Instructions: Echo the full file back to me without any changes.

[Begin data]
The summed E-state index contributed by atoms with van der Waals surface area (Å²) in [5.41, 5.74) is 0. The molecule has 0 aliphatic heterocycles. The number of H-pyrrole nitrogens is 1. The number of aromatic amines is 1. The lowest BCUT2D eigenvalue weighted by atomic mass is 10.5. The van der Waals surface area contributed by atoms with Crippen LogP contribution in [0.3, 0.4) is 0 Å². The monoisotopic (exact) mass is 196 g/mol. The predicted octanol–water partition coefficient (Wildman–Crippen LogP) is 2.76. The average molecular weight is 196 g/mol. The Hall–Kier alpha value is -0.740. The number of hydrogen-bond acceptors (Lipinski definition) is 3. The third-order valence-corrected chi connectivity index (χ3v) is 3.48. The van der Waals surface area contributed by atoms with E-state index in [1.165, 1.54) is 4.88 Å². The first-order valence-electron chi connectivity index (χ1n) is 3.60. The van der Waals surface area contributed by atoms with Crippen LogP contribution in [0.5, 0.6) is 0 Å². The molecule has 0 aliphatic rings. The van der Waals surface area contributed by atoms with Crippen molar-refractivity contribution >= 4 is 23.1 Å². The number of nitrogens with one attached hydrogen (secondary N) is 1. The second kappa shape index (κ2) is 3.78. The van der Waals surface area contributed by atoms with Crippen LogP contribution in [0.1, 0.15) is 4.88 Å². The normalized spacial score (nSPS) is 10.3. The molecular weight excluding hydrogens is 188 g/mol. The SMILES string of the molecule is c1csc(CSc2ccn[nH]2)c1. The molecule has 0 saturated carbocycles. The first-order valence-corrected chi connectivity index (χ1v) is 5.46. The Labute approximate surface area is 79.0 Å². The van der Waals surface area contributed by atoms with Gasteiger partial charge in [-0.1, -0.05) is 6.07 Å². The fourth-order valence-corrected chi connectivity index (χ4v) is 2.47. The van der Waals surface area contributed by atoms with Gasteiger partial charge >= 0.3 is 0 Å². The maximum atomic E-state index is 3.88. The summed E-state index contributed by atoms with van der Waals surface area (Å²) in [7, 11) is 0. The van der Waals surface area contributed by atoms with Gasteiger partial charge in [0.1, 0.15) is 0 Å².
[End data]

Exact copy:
The summed E-state index contributed by atoms with van der Waals surface area (Å²) in [5.41, 5.74) is 0. The molecule has 0 aliphatic heterocycles. The number of H-pyrrole nitrogens is 1. The number of aromatic amines is 1. The lowest BCUT2D eigenvalue weighted by atomic mass is 10.5. The van der Waals surface area contributed by atoms with Crippen LogP contribution in [0.3, 0.4) is 0 Å². The monoisotopic (exact) mass is 196 g/mol. The predicted octanol–water partition coefficient (Wildman–Crippen LogP) is 2.76. The average molecular weight is 196 g/mol. The Hall–Kier alpha value is -0.740. The number of hydrogen-bond acceptors (Lipinski definition) is 3. The third-order valence-corrected chi connectivity index (χ3v) is 3.48. The van der Waals surface area contributed by atoms with E-state index in [1.165, 1.54) is 4.88 Å². The first-order valence-electron chi connectivity index (χ1n) is 3.60. The van der Waals surface area contributed by atoms with Crippen LogP contribution in [0.5, 0.6) is 0 Å². The molecule has 0 aliphatic rings. The van der Waals surface area contributed by atoms with Crippen molar-refractivity contribution >= 4 is 23.1 Å². The number of nitrogens with one attached hydrogen (secondary N) is 1. The second kappa shape index (κ2) is 3.78. The van der Waals surface area contributed by atoms with Crippen LogP contribution in [0.1, 0.15) is 4.88 Å². The normalized spacial score (nSPS) is 10.3. The molecular weight excluding hydrogens is 188 g/mol. The SMILES string of the molecule is c1csc(CSc2ccn[nH]2)c1. The molecule has 0 saturated carbocycles. The first-order valence-corrected chi connectivity index (χ1v) is 5.46. The Labute approximate surface area is 79.0 Å². The van der Waals surface area contributed by atoms with Gasteiger partial charge in [-0.1, -0.05) is 6.07 Å². The fourth-order valence-corrected chi connectivity index (χ4v) is 2.47. The van der Waals surface area contributed by atoms with Gasteiger partial charge >= 0.3 is 0 Å². The maximum atomic E-state index is 3.88. The summed E-state index contributed by atoms with van der Waals surface area (Å²) in [7, 11) is 0. The van der Waals surface area contributed by atoms with Gasteiger partial charge in [0.1, 0.15) is 0 Å².